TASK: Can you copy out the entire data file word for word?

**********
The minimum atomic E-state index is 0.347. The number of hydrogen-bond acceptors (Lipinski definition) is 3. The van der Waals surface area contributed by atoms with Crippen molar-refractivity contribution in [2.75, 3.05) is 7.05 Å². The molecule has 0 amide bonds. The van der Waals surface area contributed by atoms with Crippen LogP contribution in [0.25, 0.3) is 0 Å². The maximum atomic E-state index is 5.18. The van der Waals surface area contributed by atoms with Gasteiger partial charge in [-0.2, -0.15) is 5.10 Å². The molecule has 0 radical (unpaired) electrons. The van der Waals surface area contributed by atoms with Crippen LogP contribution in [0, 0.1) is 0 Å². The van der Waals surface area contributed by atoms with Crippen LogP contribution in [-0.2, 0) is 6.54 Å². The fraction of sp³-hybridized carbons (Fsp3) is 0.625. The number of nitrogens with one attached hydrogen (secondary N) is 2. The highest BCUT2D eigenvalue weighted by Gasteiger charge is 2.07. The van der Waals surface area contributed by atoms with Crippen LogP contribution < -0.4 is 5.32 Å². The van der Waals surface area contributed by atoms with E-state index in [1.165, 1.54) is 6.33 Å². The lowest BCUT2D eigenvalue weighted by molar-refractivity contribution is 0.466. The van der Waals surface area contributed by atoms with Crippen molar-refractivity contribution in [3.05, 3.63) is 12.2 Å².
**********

The minimum atomic E-state index is 0.347. The number of hydrogen-bond acceptors (Lipinski definition) is 3. The van der Waals surface area contributed by atoms with Crippen molar-refractivity contribution in [2.75, 3.05) is 7.05 Å². The molecule has 0 amide bonds. The van der Waals surface area contributed by atoms with Crippen LogP contribution in [0.25, 0.3) is 0 Å². The maximum atomic E-state index is 5.18. The van der Waals surface area contributed by atoms with Gasteiger partial charge in [-0.2, -0.15) is 5.10 Å². The molecule has 0 radical (unpaired) electrons. The van der Waals surface area contributed by atoms with Crippen LogP contribution in [0, 0.1) is 0 Å². The van der Waals surface area contributed by atoms with Crippen LogP contribution in [-0.2, 0) is 6.54 Å². The fraction of sp³-hybridized carbons (Fsp3) is 0.625. The number of nitrogens with one attached hydrogen (secondary N) is 2. The highest BCUT2D eigenvalue weighted by Gasteiger charge is 2.07. The van der Waals surface area contributed by atoms with Crippen LogP contribution < -0.4 is 5.32 Å². The van der Waals surface area contributed by atoms with E-state index in [1.165, 1.54) is 6.33 Å². The lowest BCUT2D eigenvalue weighted by molar-refractivity contribution is 0.466. The van der Waals surface area contributed by atoms with Crippen molar-refractivity contribution in [3.05, 3.63) is 12.2 Å².